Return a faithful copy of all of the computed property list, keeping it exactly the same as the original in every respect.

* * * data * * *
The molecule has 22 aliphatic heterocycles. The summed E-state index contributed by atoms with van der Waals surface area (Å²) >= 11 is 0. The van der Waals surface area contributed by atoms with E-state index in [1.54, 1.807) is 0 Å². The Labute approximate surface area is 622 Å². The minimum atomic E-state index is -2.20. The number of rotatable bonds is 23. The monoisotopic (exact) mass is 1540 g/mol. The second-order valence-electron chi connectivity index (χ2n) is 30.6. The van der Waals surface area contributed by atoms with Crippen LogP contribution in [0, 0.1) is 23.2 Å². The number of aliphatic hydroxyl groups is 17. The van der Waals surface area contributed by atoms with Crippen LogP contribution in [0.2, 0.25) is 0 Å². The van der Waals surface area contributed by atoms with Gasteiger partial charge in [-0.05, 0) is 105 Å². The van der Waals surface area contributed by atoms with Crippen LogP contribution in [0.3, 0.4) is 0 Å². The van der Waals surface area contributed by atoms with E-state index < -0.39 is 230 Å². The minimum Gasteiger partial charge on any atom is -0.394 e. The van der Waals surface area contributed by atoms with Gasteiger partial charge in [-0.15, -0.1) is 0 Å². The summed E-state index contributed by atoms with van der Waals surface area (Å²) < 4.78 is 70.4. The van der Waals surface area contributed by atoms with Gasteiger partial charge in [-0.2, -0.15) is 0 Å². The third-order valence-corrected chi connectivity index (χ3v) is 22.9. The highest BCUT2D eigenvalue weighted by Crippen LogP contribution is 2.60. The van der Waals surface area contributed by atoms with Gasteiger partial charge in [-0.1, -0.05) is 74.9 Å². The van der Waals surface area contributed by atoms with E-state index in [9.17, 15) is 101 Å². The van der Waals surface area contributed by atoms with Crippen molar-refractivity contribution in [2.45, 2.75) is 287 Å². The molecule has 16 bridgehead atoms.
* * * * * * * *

The molecule has 22 aliphatic heterocycles. The summed E-state index contributed by atoms with van der Waals surface area (Å²) >= 11 is 0. The van der Waals surface area contributed by atoms with E-state index in [1.54, 1.807) is 0 Å². The Labute approximate surface area is 622 Å². The minimum atomic E-state index is -2.20. The number of rotatable bonds is 23. The monoisotopic (exact) mass is 1540 g/mol. The second-order valence-electron chi connectivity index (χ2n) is 30.6. The van der Waals surface area contributed by atoms with Crippen LogP contribution in [0, 0.1) is 23.2 Å². The number of aliphatic hydroxyl groups is 17. The van der Waals surface area contributed by atoms with Crippen LogP contribution in [0.2, 0.25) is 0 Å². The van der Waals surface area contributed by atoms with Gasteiger partial charge in [-0.05, 0) is 105 Å². The van der Waals surface area contributed by atoms with Crippen LogP contribution in [0.3, 0.4) is 0 Å². The van der Waals surface area contributed by atoms with E-state index < -0.39 is 230 Å². The minimum Gasteiger partial charge on any atom is -0.394 e. The van der Waals surface area contributed by atoms with Gasteiger partial charge in [-0.15, -0.1) is 0 Å². The summed E-state index contributed by atoms with van der Waals surface area (Å²) < 4.78 is 70.4. The van der Waals surface area contributed by atoms with Gasteiger partial charge in [-0.2, -0.15) is 0 Å². The third-order valence-corrected chi connectivity index (χ3v) is 22.9. The highest BCUT2D eigenvalue weighted by Crippen LogP contribution is 2.60. The van der Waals surface area contributed by atoms with Gasteiger partial charge in [-0.1, -0.05) is 74.9 Å². The van der Waals surface area contributed by atoms with E-state index in [9.17, 15) is 101 Å². The van der Waals surface area contributed by atoms with Crippen molar-refractivity contribution in [2.45, 2.75) is 287 Å². The molecule has 16 bridgehead atoms.